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Biologic drug regulation examined.

As part of the overall debate on health care reform, Congress is examining the regulation of generic biologic drugs. Congress wants to lower the cost of biologic drugs for patients, but not at the cost of stifling innovation by drugmakers.

Biologic drugs are the fastest-growing and most expensive element of prescription drug costs in the United States. Brand-name biologics can cost between $48,000 and $120,000 a year. Biologic drugs are made from living organisms or in living cells and are much more structurally complex and environmentally sensitive than small-molecule pharmaceuticals. A biologic drug is often unique to the specific processes used to produce it, which makes it extremely difficult to produce an exact copy of a biologic drug. Consequently, companies have begun developing "biosimilar" drugs or follow-on biologics.

At issue in the biologics debate is the length of a data-exclusivity period for developers of a drug. Data exclusivity, which is separate from patent protection, is the protection of clinical test data that is provided to the Food and Drug Administration (FDA) for the approval process. Under the 1984 Hatch-Waxman Act, generic drug applicants are not required to duplicate the clinical testing of drugs already approved by the FDA. Applicants need to show only that the generic drug is chemically the same as the original drug and can use the clinical test data from the original drug for this process once its protections expire.

Rep. Anna Eshoo (D-CA) has introduced the Pathway for Biosimilars Act (H.R. 1548), which provides 12 years of data exclusivity to brand-name biologic drug companies. The bill has 142 cosponsors. At a July 14 House Judiciary Committee hearing, representatives from the Biotechnology Industry Organization (BIO), the National Venture Capital Association, and the American Intellectual Property Law Association backed Eshoo's bill. Witnesses testified that complexity and loopholes in the patent system require a longer data-exclusivity period as a "necessary backstop" to ensure that novel drugs are protected from competition and that innovation is encouraged. In addition, because minute differences in the structure of a biologic can sometimes cause major differences in the efficacy of the drug, BIO and other groups believe that they should not be approved without additional clinical testing.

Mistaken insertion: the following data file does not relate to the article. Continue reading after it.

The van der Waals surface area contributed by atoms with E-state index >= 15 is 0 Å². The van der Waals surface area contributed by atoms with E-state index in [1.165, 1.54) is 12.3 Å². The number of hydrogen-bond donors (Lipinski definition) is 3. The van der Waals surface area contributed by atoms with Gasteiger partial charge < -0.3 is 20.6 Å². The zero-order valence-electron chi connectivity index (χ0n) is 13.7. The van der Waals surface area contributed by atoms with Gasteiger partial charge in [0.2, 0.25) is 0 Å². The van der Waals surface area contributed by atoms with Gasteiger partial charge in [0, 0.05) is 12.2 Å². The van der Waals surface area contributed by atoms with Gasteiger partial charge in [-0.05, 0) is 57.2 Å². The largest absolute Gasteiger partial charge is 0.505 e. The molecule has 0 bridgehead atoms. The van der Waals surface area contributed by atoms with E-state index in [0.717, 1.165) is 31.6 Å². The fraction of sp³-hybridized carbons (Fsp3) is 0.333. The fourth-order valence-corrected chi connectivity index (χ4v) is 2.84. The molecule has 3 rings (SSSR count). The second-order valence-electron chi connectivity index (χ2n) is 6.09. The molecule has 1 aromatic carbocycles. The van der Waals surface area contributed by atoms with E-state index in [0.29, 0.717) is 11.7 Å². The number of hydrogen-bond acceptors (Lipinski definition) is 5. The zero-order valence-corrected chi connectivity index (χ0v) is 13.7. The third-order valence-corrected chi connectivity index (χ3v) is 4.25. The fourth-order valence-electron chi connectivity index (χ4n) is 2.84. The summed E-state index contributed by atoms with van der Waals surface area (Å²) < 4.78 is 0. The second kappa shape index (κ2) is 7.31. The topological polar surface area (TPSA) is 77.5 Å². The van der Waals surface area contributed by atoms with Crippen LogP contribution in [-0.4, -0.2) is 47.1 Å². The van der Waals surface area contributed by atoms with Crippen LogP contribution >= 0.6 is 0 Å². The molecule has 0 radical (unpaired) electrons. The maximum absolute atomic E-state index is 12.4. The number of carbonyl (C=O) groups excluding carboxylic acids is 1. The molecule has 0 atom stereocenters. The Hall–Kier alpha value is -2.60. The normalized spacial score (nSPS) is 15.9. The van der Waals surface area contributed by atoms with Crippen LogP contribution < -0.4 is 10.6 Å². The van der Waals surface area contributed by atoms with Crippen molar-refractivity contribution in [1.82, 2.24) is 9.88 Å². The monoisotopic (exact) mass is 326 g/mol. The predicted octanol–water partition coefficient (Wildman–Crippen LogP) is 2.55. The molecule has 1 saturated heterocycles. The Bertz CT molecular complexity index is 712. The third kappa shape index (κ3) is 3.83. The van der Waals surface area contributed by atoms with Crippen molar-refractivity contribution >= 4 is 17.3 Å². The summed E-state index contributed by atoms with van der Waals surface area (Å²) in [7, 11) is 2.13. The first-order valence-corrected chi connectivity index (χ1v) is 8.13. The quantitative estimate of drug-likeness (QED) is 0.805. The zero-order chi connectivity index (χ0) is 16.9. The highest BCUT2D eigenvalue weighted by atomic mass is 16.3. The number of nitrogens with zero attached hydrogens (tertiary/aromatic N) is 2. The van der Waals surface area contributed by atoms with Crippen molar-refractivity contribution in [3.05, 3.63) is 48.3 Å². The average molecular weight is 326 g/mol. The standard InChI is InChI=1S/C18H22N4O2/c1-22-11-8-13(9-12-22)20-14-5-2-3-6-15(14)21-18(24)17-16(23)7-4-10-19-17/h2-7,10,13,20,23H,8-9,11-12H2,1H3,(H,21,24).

Also present at the hearing were opponents of a long data-exclusivity period. Bruce Leicher of Momenta Pharmaceuticals testified that a longer exclusivity period will slow innovation and provide a disincentive to companies to create true generic replicas instead of mere biosimilars. Patient advocacy groups stressed that a long data-exclusivity period will hinder the creation of the generic biologic market for the creation of cheaper alternatives to name-brand drugs.

Rep. Henry Waxman (D-CA) has introduced the Promoting Innovation and Access to Life-Saving Medicine Act (H.R. 1427), which calls for five years of exclusivity and is supported by the Generic Pharmaceutical Association, Consumers Union, American Association of Retired Persons, and the AFL-CIO. Waxmans bill models the current generic pathway for small-molecule drugs, which have a five-year data-exclusivity period.

In the Senate, a long data-exclusivity period has won approval from the Health, Education, Labor and Pensions Committee. The Committee voted 16-7 to approve an amendment by Sens. Orrin Hatch (R-UT) and Mike Enzi (R-WY) that would grant 12 years of exclusivity to brand-name biologics.

The Executive Branch is examining the issue as well. The Federal Trade Commission released a report concluding that a data-exclusivity period is not necessary at all. The Obama administration has announced its support for a compromise period of 7 years.
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Title Annotation:FROM THE HILL
Publication:Issues in Science and Technology
Geographic Code:1USA
Date:Sep 22, 2009
Words:578
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